Aspects of Argument Structure Acquisition in Inuktitut

| Max Planck Institute, Nijmegen
HardboundAvailable
ISBN 9789027224798 (Eur) | EUR 105.00
ISBN 9781556197765 (USA) | USD 158.00
 
e-Book
ISBN 9789027299154 | EUR 105.00 | USD 158.00
 
This book discusses the first language acquisition of three morphosyntactic mechanisms of transitivity alternation in arctic Quebec Inuktitut. Data derive from naturalistic longitudinal spontaneous speech samples collected over a nine-month period from four Inuit children. Both basic and advanced forms of passive structures are shown to be used productively by Inuktitut-speaking children at an early age relative to English-speaking children, but consistent in age with speakers of non-Indo-European languages reported on in the literature; potential explanations of this difference include frequency of caregiver input and details of language structure. Morphological causatives appear slightly later in the acquisition sequence, and their first instances reflect use of unanalyzed routines. Lexical causatives are present from the earliest ages studied. Evidence of a period of overgeneralization of lexical causatives in one subject at the same time as the morphological causative shows signs of being productively acquired suggests that the seeming overgeneralization may reflect nothing more than as yet unstable use of the morphological causative. Noun incorporation structures are shown to be used productively by Inuktitut-speaking children at an early age relative to Mohawk-speaking children; potential explanations of this difference include details of language structure and relative language use in the environments of the learners. Findings are considered in light of current debates in the literature concerning continuity versus maturation of grammatical structure, and concerning the functional categories available to the child at early stages of acquisition. Data presented argue against late maturation, and suggest that all functional categories may be accessed by the Inuktitut-speaking child early in the acquisition process.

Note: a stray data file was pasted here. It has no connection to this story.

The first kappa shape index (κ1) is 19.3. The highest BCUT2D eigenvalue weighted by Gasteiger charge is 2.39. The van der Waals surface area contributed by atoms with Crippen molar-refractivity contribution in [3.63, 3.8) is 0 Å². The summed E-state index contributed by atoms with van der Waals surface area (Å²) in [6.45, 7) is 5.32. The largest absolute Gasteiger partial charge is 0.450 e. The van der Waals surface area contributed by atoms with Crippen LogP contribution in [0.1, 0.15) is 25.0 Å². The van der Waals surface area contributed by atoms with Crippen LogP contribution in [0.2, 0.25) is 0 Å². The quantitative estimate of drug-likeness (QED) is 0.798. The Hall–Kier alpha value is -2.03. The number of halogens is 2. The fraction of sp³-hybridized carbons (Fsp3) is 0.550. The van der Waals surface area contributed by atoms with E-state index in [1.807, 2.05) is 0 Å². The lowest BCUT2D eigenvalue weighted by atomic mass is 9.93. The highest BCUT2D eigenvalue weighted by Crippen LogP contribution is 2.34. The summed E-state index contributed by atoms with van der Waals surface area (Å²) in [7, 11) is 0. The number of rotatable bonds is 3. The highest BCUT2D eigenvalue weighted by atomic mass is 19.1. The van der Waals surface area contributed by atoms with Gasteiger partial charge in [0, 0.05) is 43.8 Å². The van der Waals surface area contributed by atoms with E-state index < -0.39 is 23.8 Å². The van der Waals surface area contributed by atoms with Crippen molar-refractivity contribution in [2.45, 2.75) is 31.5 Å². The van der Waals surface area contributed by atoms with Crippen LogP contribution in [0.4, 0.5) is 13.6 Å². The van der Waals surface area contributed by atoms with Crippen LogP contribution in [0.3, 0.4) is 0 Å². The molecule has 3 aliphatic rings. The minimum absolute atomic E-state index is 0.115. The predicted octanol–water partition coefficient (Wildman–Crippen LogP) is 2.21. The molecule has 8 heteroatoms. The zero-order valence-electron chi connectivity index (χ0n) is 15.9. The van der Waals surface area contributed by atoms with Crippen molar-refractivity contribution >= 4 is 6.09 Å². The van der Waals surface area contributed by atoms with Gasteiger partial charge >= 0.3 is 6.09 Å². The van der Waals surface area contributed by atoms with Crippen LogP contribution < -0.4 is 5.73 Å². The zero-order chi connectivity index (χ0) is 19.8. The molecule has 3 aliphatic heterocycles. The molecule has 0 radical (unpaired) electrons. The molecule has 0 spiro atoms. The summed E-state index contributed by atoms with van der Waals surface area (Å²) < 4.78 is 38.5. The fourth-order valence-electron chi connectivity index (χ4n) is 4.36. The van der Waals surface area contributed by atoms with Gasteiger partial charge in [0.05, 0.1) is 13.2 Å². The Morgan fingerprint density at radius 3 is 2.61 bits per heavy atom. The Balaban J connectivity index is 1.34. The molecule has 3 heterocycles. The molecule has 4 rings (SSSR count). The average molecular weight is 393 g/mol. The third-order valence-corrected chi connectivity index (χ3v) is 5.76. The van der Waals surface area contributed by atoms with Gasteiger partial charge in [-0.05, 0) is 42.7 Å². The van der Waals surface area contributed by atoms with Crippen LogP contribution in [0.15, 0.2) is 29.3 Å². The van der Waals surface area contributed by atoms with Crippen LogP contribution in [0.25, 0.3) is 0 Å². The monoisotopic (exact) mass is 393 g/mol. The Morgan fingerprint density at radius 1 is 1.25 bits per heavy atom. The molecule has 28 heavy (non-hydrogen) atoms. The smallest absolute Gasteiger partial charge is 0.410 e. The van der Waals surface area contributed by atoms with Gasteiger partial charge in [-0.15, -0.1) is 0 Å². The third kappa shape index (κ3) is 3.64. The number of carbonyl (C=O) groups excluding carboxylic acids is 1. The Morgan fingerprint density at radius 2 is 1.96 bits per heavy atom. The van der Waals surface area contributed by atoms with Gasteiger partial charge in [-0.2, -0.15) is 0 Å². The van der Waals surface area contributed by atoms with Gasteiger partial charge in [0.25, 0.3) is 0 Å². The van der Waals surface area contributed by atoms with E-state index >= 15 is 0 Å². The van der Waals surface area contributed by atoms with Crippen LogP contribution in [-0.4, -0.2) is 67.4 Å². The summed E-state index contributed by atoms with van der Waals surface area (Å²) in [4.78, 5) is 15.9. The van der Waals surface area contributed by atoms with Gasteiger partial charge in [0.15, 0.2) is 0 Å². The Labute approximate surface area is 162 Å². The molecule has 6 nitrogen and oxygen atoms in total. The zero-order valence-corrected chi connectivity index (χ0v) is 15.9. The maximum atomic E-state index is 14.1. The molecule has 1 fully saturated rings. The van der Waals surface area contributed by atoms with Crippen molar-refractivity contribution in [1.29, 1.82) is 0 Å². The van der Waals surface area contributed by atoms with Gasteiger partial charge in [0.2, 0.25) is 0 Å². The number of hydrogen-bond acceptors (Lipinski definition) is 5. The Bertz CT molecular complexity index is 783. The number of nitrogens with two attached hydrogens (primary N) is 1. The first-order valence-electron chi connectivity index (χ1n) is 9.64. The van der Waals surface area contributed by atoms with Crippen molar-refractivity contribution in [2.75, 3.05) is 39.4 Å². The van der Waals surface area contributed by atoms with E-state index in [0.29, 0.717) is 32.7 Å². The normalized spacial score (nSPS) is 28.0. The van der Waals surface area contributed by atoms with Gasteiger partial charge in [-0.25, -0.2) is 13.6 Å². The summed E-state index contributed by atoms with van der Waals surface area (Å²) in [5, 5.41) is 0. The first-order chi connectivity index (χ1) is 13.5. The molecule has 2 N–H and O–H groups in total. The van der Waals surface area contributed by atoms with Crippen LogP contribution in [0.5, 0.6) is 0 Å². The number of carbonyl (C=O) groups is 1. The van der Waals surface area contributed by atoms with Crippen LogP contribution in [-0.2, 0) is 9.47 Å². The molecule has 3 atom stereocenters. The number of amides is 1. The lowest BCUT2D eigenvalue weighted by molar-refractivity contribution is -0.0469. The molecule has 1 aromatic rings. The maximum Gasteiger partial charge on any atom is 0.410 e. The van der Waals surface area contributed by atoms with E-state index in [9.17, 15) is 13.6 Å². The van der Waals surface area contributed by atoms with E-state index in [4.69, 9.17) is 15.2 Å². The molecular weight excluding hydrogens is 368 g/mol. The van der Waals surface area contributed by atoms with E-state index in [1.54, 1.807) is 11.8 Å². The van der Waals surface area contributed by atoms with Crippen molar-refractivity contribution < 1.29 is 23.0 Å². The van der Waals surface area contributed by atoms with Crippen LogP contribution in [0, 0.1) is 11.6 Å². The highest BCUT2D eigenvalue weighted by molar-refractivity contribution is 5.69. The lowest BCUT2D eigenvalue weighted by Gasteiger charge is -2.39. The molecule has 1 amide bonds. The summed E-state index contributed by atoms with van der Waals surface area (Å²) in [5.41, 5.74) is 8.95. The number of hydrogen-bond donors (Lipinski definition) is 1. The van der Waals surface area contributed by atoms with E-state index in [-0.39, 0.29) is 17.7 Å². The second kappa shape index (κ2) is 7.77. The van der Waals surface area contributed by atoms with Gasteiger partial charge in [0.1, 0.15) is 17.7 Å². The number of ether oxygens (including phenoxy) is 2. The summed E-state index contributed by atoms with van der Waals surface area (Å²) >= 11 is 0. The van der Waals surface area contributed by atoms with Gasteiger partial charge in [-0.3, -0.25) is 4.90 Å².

[Language Acquisition and Language Disorders, 13]  1996.  xvi, 244 pp.
Publishing status: Available
Table of Contents
Acknowledgements
xii
Tables
xv
Abbreviations
xvii
1. Background and Overview
1
2. Methodology
29
3. Acquisition of passives
55
4. Acquisition of causatives
90
5. Acquisition of noun incorporation
158
6. Conclusion
191
References
208
Appendix A: Map indicating location of Quaqtaq
230
Appendix B: List of (meta)transcription notations
231
Appendix C: List of codes for verbal utterances
233
Appendix D: Sample of fully coded transcript
234
Index of Languages
241
Index of Authors
242
Index of Subjects
246
“Allen’s book is an impressive survey of children’s acquisition of (certain aspects of) an interesting and complicated language; and it is evident that Allen is a very engaged and careful researcher. The book is well balanced between theoretical discussions on the one hand and analyses on the other hand and analyses of concrete data on the other. Allen constantly keeps two perspectives in mind: to describe and analyze (the acquisition of) an interesting language, and to get greater insight into universal grammar and acquisition theories in the light of new data. A crosslinguistic approach is essential for her. This makes the book highly relevant not only for researchers of Inuit languages, but for general linguistics as well.”
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Subjects
BIC Subject: CF – Linguistics
BISAC Subject: LAN009000 – LANGUAGE ARTS & DISCIPLINES / Linguistics / General
U.S. Library of Congress Control Number:  96038627